My actual race was a little weak with lack lustre legs but that was no surprise since I hadn't raced in so long. My tires were not really holding grip anywhere and the course was such that knowing the single track was super important and I hadn't pre-ridden at all. In fact each subsequent lap was quicker by a couple minutes than the one previous. That never happens to me in a race but it was still a fun day and I was glad I made it out. I finished 13th out of 26 starters and that was fine since top half was my goal. It was a bit of a bummer in the last lap as I was passed by two competitors but my arms were completely shot so that I could barely hold myself up off the bars. This was a function of pretty technical singletrack and the fact that I rode the final lap with my fork lock out on after forgetting to take it off after the last lap double track climb. Anyway next year I will definitely try to pre ride and go with a much more aggressive tire. Below are a couple pics that I found online. The first shows some of the rocky singletrack and the second is where the photog conveniently caught me putting a foot down over some rocks where I probable lost ten seconds on the last lap right before the finish. I was trying to get my leg to not cramp as I remounted and another rider got right up behind me and passed me on the final climb across the line.

This last shot is of a cool little bridge that was built over an old rotted out car chassis. Those four greyish black lumps are the tires and as you rode over it, the bridge would dip as you activated what was left of the suspension of the car. It was kind of a neat little feature.

Anyway I think that I would like another go at that course now that I have an idea what to expect but it will have to wait until next year.

Thursday, June 30, 2011

Copeland Forest DH

Here are a couple pictures that Brother Fras wanted to see. They are from a ride earlier in the season with Alain and Mark when Alain brought his new camera to try out. If only he had been able to round up some better subject material.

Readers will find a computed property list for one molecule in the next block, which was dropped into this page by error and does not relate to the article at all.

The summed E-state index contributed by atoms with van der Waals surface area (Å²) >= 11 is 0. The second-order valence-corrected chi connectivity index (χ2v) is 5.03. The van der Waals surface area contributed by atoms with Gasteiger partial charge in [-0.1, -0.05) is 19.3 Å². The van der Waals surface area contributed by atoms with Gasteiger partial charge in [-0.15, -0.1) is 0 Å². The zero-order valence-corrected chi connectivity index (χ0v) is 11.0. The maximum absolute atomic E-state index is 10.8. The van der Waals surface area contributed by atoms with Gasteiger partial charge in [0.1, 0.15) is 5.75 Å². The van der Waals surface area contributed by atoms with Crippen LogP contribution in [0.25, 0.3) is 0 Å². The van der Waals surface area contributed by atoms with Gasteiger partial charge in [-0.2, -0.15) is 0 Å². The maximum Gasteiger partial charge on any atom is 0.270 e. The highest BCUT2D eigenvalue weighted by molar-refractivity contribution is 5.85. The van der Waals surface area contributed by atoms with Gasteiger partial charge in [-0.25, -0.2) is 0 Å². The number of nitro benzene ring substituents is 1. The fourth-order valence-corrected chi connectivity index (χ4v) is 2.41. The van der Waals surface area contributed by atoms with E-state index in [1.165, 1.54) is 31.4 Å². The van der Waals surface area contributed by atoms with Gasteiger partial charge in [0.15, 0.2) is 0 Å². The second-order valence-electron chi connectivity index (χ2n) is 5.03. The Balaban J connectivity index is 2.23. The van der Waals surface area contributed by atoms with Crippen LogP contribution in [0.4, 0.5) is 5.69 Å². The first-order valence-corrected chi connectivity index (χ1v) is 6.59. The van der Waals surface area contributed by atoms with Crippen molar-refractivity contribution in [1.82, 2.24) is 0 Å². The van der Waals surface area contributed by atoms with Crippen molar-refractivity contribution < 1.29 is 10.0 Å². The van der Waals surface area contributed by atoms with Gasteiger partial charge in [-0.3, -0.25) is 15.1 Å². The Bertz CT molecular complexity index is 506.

This first shot is from part way down a fun downhill trail. There is a ladder bridge that goes out to a log with a roll down on the back side. If you hit it with a bit of pace it can be a drop which is about five feet down and maybe about ten or twelve feet out.

This next shot is from further on where the trail goes through a tightish right hander into a steeper section which is pretty fun. I am doing a funny looking lean into the turn but it is a cool shot where it is all frozen except for the front fork and wheel which look like they are working hard. Undoubtedly it is due to my fat ass rather than any excess pace I ought to be carrying.

Thanks to Fras for the new elbows which fit great and look cool too.

An interesting thing happened while we were hanging out at the ladder bridge trying to figure out where a picture might look good from. A group of riders came through flying down the trail and half way across the bridge one of them says, "Trevor - Trevor Charles..". It turns out it was Steve Mitges who had recognized me mid stunt somehow and Jany was right behind however so concentrating on the ride that she kept straight on. We met up again later and caught up a bit so it was fun to see them again. They looked as strong as ever and are an inspiration as athletes and all round dudes.

O-Cup #4 Albion Hills

I think that this race was only a week after the Canada Cup at Hardwood. I decided to skip the midweek race there in favour of going and pre-riding the course at Albion so on Wednesday after school, my colleague and fellow Team Thornton Ice Cream Parlour member Mark Harvey and I went down to Bolton to ride. This was in the face of looming unstable weather but we figured that we could rise above anything the heavens could throw at us.

When we got there we met three women who had been out riding and one of them had a titanium full suspension Kona - very nice. We asked them where the course was marked out and they directed us towards some marker arrows. As we rode we noticed that the arrows were pretty sparse and that some intersections were left unmarked. The trails were pretty good although a little wet due to rain fallen earlier in the week.